June 24-26, 2024 – Stop and Smell the Summer


From the feel of things, summer is definitely here, having made its official entry at the end of last week. No doubt about it! Although this summer rolled in relatively slowly, not bashing us over the head, the humidity has already struck hard, temperatures are high, and there’s no more occasional respites of cooler days. At Chubeza, we toil in the stifling heat, day after day. 

Summer exudes the aroma of the ocean, the pool, and sunscreen, and of ripe fruit – melon, figs, grapes, and overripe peaches. In our packing house, summer carries the heady aroma of basil. When the basil-laden boxes stand in the packing house, it’s hard to ignore the heady scent in the air that spurs the taste buds to fantasize on pesto. After some years of growing basil and being burned by vicious leaf diseases that attacked and destroyed every green leaf in the vicinity, we took a break for several years, returned to growing again, and failed repeatedly. But—this year we decided to plant a new disease-resistant basil variety (so they say). At the start, we cautiously seeded it in smaller beds, which is why its been an infrequent guest in your boxes. Later, we expanded the planting. And now (drum roll), we proudly declare Basil as the aromatic star of this week’s Newsletter!


Basil is a plant that just loves the heat. In wintertime, it shivers and  wilts from the cold. Sometimes it can survive the winter if it happens to be a protected indoor plant (in a sunny corner). Basil is quite common in such world hot spots as Asia, Africa, Southern Europe, and California. It belongs to the prominent Labiatae family, but unlike some of its local celebrity cousins like hyssop, lavender, sage, thyme, mint and others, basil does not grow wild in Israel. It is very common as a cultured plant in gardens and pots, where it grows easily so long as it receives at least six hours of sun daily.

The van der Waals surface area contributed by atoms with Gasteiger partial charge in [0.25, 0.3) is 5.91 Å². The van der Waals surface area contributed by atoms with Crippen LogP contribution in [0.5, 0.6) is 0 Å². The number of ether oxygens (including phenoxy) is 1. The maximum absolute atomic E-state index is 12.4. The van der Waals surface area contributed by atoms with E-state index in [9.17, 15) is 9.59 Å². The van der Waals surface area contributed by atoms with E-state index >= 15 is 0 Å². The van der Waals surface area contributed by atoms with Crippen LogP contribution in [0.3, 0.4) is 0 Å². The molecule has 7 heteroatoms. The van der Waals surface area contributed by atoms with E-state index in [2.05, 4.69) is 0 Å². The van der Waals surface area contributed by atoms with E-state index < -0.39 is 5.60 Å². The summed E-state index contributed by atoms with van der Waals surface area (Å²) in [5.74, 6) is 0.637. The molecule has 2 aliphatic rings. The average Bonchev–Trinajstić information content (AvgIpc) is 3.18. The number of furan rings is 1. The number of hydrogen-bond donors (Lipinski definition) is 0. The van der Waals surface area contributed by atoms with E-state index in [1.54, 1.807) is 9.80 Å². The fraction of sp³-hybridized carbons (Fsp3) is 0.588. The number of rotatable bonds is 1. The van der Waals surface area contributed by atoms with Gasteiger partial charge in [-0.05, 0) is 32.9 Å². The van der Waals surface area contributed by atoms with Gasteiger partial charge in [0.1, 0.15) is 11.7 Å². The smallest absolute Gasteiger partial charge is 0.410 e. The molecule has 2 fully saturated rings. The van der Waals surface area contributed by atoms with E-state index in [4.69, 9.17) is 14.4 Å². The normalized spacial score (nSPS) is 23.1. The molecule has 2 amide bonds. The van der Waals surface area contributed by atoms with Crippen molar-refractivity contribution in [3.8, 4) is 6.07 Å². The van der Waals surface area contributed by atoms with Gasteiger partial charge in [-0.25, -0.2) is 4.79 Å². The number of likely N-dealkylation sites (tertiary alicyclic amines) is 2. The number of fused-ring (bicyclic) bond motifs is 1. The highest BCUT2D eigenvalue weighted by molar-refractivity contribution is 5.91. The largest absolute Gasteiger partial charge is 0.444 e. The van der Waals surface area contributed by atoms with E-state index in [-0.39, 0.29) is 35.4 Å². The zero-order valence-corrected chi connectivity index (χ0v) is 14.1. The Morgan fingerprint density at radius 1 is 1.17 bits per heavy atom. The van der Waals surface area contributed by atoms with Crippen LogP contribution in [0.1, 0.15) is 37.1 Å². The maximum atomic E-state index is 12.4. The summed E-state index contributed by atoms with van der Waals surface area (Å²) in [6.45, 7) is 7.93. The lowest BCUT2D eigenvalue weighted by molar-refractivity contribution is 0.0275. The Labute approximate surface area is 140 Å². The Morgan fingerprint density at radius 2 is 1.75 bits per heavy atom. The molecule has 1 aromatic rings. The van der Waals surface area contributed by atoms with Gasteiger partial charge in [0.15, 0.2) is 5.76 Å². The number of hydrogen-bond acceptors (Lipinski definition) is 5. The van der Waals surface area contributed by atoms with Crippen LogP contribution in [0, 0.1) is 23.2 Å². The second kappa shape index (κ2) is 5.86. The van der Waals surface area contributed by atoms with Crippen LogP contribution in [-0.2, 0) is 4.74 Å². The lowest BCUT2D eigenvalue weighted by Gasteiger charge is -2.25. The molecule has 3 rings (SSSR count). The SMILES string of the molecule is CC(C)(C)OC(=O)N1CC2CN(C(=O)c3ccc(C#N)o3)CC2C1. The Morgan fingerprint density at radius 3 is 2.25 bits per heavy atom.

Although it is a celebrated insect repellent (more on that to come), growing basil is not an easy task due to its vulnerability to leaf diseases, specifically the Peronospora which attacks the leaves and causes them to blacken and wilt. Which is why most of our past attempts at growing basil ended with a very small yield, and major disappointment. Several years ago,  we were informed of a new variety called “Prospera,” developed in Israel by researchers from Bar Ilan University and the Israeli seed company Genesis,  which has enabled us to return to growing summer basil and to that heady fragrance to Chubeza’s summer boxes.

There are various hypotheses as to the origin of the name basil (basilicum). Possibly it was named for the basilica, an elongated church structure where basil was grown in its nurseries. Perhaps it derives from the word Basilus, Greek for “king,” a title perhaps earned by its status as a respected medicinal plant. In Hebrew and Arabic, it is Rechan, to signify its intense fragrance (“re-ach”). The wordRechan appears in Midrash Konen (Brayta d’Maase B’reshit): The third temple is constructed of silver and gold and all sorts of precious gems and jewels, and it is very large, and all the blessings of heaven and earth are there. And all varieties of herbs and varieties of fragrances (rechan) are planted there.

Legend has it that the name basil derives from a menacing dragon named Basilia. Anyone who set eyes on this creature died a strange death, prevented only by a magic basil potion. To this day, basil is known as a proven remedy against annoying pests (a tad smaller than dragons), which is why in Italy and France it is grown on windowsills as a handy pest repellent. Folk medicine champions applying a basil leaf compress to poisonous insect bites in order to draw the venom. Even in an integrated vegetable garden, basil is effective in attracting beneficial insects and repelling flies and mosquitoes. Planting basil alongside tomatoes and asparagus actually improves their flavor!